DECATUR — Two drummers, three guitar players, a bass player and three singers in a practice studio at Millikin University belted out a pretty decent version of “Losing My Religion” by R.E.M.
Two of the singers were using their phones to prompt them when they forgot lyrics. One was not.
“I'm a big R.E.M. fan,” said Frankie Helton, 17, who is in her fifth year at First Gig camp and came all the way from Sycamore to attend.
First Gig founder Mikey Schoneman calls it “rock and roll boot camp,” and the camp, now in its sixth year, is a one-week immersive experience into the life of a working musician. With 54 young people ages 10 to 17 enrolled, it's the biggest year the camp has had to date.
The young musicians meet from 9 a.m. to 5 p.m. all week and work on music all day long in preparation for their debut concert at noon Saturday, July 27, in the Decatur Civic Center theater. Admission is a suggested donation of $5 at the door to fund future camps.
Schoneman and his friends and colleagues in the local music scene are the coaches and counselors for the week-long camp, which costs $250 per young musician. Lunch and snacks are provided and so is a lot of the equipment. They try to keep the cost down to give more young people the opportunity to attend, he added.
“We just had one of our guest speakers, Martin Atkins from Public Image Limited and Nine Inch Nails,” Schoneman said.
Atkins is a drummer, author and music business program coordinator for Millikin and an honorary board member of the Chicago-based non-profit Rock for Kids.
Having people with inside information on the music business speak to the young people, Schoneman said, gives them a view of the breadth of the business. There are a lot of career options other than performing.
Neal Smith, associate professor of music at Millikin, said the university is happy to provide the space for the camp, because it gives the young musicians who want to play rock and roll a place to hone their skills and spend time with like-minded peers. Smith founded the University of Rock, which is devoted to the same idea.
“I've worked with all these people before, and it's kind of the same thing, only in a more intense way, in the summer,” Smith said. “We're happy to sponsor them and we've allowed them to use the space because we think it's a great program. We love what they do with the kids and it also plugs into what we're trying to do with Rock University, so it's a good collaboration.”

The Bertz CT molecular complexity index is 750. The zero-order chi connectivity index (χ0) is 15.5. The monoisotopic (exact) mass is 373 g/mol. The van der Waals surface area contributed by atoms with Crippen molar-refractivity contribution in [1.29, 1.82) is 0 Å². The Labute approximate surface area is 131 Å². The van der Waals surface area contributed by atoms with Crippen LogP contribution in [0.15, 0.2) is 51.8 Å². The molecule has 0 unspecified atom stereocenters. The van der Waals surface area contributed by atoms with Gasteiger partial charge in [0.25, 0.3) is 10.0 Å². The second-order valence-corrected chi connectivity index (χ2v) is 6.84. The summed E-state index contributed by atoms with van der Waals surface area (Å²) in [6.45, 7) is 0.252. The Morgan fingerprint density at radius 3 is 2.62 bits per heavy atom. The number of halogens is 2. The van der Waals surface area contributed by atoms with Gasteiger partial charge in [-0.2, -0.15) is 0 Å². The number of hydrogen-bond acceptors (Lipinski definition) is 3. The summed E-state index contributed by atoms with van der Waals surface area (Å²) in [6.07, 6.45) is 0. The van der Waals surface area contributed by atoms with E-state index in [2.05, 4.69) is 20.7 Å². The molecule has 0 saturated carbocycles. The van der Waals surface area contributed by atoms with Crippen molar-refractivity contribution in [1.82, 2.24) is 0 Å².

One thing that's new this year at First Gig is that Millikin is running Back In Blue, a camp on sound engineering, concurrent with First Gig, so that the young people learning to run a recording studio will be the ones recording the First Gig bands' CDs. The young musicians also create a band name, logo, get T-shirts, and hold meet-and-greets to sign autographs after their Saturday show in order to get the full “rock star” experience.
Keyboard player Dawson Schilawski said he could only play from sheet music before the First Gig camp.
“I've learned a lot about improv,” said Dawson, 14.
Learning to improvise, playing by ear and working with a group to create a cohesive sound are all skills Dawson wanted to develop, he said, which is why he came to the camp. His favorite performers are Dave Matthews and Pearl Jam, and he leans toward “acoustic jams,” he said.
Frankie, now in her fifth year at First Gig, has family in Decatur and comes to visit from her home in Sycamore. On one of those visits, she heard about the camp, which sounded like exactly the thing she'd been wishing for.
“It immediately piqued my interest and I was also a new guitarist at the time, so I started coming here at the age of 12,” she said. “I've always been a singer. This is pretty much the closest to the rock star experience that I've ever come and they bring in people who have experience in this field, people who've been in bands and in the business.
“It's been mind-blowing how all this has worked out. At first I thought this would be amateur-hour camp, but no.”